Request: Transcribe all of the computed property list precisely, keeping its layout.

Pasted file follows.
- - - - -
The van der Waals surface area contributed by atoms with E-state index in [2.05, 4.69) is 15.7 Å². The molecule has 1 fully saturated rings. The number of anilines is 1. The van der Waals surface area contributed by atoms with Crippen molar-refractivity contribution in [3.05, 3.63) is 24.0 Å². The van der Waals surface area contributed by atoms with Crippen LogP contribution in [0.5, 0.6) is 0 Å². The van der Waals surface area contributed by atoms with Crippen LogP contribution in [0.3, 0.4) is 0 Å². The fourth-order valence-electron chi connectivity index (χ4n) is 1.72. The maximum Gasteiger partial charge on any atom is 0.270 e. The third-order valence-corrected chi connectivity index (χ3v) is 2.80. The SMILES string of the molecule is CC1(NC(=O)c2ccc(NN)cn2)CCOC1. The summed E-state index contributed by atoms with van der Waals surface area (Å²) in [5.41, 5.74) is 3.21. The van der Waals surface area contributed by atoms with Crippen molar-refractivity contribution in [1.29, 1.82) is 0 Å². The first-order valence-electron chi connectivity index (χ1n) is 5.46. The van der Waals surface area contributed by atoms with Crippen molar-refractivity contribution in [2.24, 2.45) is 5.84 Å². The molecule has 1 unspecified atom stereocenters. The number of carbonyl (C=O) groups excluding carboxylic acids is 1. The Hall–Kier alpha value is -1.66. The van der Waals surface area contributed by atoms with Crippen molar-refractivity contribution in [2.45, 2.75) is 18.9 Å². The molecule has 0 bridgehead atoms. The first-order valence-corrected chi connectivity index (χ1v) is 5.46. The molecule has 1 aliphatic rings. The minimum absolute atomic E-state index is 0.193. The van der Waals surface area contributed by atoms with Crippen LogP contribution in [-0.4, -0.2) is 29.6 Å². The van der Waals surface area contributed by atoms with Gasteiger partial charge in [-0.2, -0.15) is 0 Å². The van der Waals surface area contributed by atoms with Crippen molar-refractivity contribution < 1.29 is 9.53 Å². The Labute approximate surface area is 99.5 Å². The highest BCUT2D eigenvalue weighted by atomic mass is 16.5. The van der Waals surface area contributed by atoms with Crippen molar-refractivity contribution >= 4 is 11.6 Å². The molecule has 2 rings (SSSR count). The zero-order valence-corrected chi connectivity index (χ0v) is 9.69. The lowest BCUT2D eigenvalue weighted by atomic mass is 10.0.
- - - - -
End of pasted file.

The van der Waals surface area contributed by atoms with E-state index in [2.05, 4.69) is 15.7 Å². The molecule has 1 fully saturated rings. The number of anilines is 1. The van der Waals surface area contributed by atoms with Crippen molar-refractivity contribution in [3.05, 3.63) is 24.0 Å². The van der Waals surface area contributed by atoms with Crippen LogP contribution in [0.5, 0.6) is 0 Å². The van der Waals surface area contributed by atoms with Crippen LogP contribution in [0.3, 0.4) is 0 Å². The fourth-order valence-electron chi connectivity index (χ4n) is 1.72. The maximum Gasteiger partial charge on any atom is 0.270 e. The third-order valence-corrected chi connectivity index (χ3v) is 2.80. The SMILES string of the molecule is CC1(NC(=O)c2ccc(NN)cn2)CCOC1. The summed E-state index contributed by atoms with van der Waals surface area (Å²) in [5.41, 5.74) is 3.21. The van der Waals surface area contributed by atoms with Crippen molar-refractivity contribution in [1.29, 1.82) is 0 Å². The first-order valence-electron chi connectivity index (χ1n) is 5.46. The van der Waals surface area contributed by atoms with Crippen molar-refractivity contribution in [2.24, 2.45) is 5.84 Å². The molecule has 1 unspecified atom stereocenters. The number of carbonyl (C=O) groups excluding carboxylic acids is 1. The Hall–Kier alpha value is -1.66. The van der Waals surface area contributed by atoms with Crippen molar-refractivity contribution in [2.45, 2.75) is 18.9 Å². The molecule has 0 bridgehead atoms. The first-order valence-corrected chi connectivity index (χ1v) is 5.46. The molecule has 1 aliphatic rings. The minimum absolute atomic E-state index is 0.193. The van der Waals surface area contributed by atoms with Crippen LogP contribution in [-0.4, -0.2) is 29.6 Å². The van der Waals surface area contributed by atoms with Gasteiger partial charge in [-0.2, -0.15) is 0 Å². The van der Waals surface area contributed by atoms with Crippen molar-refractivity contribution < 1.29 is 9.53 Å². The Labute approximate surface area is 99.5 Å². The highest BCUT2D eigenvalue weighted by atomic mass is 16.5. The van der Waals surface area contributed by atoms with Crippen molar-refractivity contribution >= 4 is 11.6 Å². The molecule has 2 rings (SSSR count). The zero-order valence-corrected chi connectivity index (χ0v) is 9.69. The lowest BCUT2D eigenvalue weighted by atomic mass is 10.0.